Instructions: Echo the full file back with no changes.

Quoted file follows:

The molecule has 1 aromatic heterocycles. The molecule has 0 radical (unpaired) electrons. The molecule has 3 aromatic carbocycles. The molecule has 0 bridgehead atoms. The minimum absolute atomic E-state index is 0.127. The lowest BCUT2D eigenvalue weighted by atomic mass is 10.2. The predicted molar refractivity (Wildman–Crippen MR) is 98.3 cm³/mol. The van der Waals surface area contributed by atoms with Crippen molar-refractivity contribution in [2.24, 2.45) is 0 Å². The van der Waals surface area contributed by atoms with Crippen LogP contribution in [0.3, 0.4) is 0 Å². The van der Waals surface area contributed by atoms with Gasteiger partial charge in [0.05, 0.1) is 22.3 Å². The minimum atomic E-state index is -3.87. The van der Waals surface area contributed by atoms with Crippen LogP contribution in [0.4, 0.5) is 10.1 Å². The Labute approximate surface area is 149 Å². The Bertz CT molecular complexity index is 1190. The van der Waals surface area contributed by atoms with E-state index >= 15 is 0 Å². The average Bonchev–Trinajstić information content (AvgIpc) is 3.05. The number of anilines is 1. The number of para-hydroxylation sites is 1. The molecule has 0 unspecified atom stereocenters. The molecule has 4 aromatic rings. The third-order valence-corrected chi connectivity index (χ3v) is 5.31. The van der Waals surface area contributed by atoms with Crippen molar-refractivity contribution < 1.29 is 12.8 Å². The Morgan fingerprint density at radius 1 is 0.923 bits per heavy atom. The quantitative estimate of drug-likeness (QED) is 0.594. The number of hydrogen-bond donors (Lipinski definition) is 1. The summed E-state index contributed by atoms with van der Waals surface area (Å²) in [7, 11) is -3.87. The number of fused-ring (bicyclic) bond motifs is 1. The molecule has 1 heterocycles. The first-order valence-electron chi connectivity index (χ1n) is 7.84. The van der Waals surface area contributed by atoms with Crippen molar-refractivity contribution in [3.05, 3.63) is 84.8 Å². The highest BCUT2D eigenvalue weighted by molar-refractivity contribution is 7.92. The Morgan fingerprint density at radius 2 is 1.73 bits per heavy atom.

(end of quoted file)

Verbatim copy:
The molecule has 1 aromatic heterocycles. The molecule has 0 radical (unpaired) electrons. The molecule has 3 aromatic carbocycles. The molecule has 0 bridgehead atoms. The minimum absolute atomic E-state index is 0.127. The lowest BCUT2D eigenvalue weighted by atomic mass is 10.2. The predicted molar refractivity (Wildman–Crippen MR) is 98.3 cm³/mol. The van der Waals surface area contributed by atoms with Crippen molar-refractivity contribution in [2.24, 2.45) is 0 Å². The van der Waals surface area contributed by atoms with Crippen LogP contribution in [0.3, 0.4) is 0 Å². The van der Waals surface area contributed by atoms with Gasteiger partial charge in [0.05, 0.1) is 22.3 Å². The minimum atomic E-state index is -3.87. The van der Waals surface area contributed by atoms with Crippen LogP contribution in [0.4, 0.5) is 10.1 Å². The Labute approximate surface area is 149 Å². The Bertz CT molecular complexity index is 1190. The van der Waals surface area contributed by atoms with E-state index >= 15 is 0 Å². The average Bonchev–Trinajstić information content (AvgIpc) is 3.05. The number of anilines is 1. The number of para-hydroxylation sites is 1. The molecule has 0 unspecified atom stereocenters. The molecule has 4 aromatic rings. The third-order valence-corrected chi connectivity index (χ3v) is 5.31. The van der Waals surface area contributed by atoms with Crippen molar-refractivity contribution < 1.29 is 12.8 Å². The Morgan fingerprint density at radius 1 is 0.923 bits per heavy atom. The quantitative estimate of drug-likeness (QED) is 0.594. The number of hydrogen-bond donors (Lipinski definition) is 1. The summed E-state index contributed by atoms with van der Waals surface area (Å²) in [7, 11) is -3.87. The number of fused-ring (bicyclic) bond motifs is 1. The molecule has 1 heterocycles. The first-order valence-electron chi connectivity index (χ1n) is 7.84. The van der Waals surface area contributed by atoms with Crippen molar-refractivity contribution in [3.05, 3.63) is 84.8 Å². The highest BCUT2D eigenvalue weighted by molar-refractivity contribution is 7.92. The Morgan fingerprint density at radius 2 is 1.73 bits per heavy atom.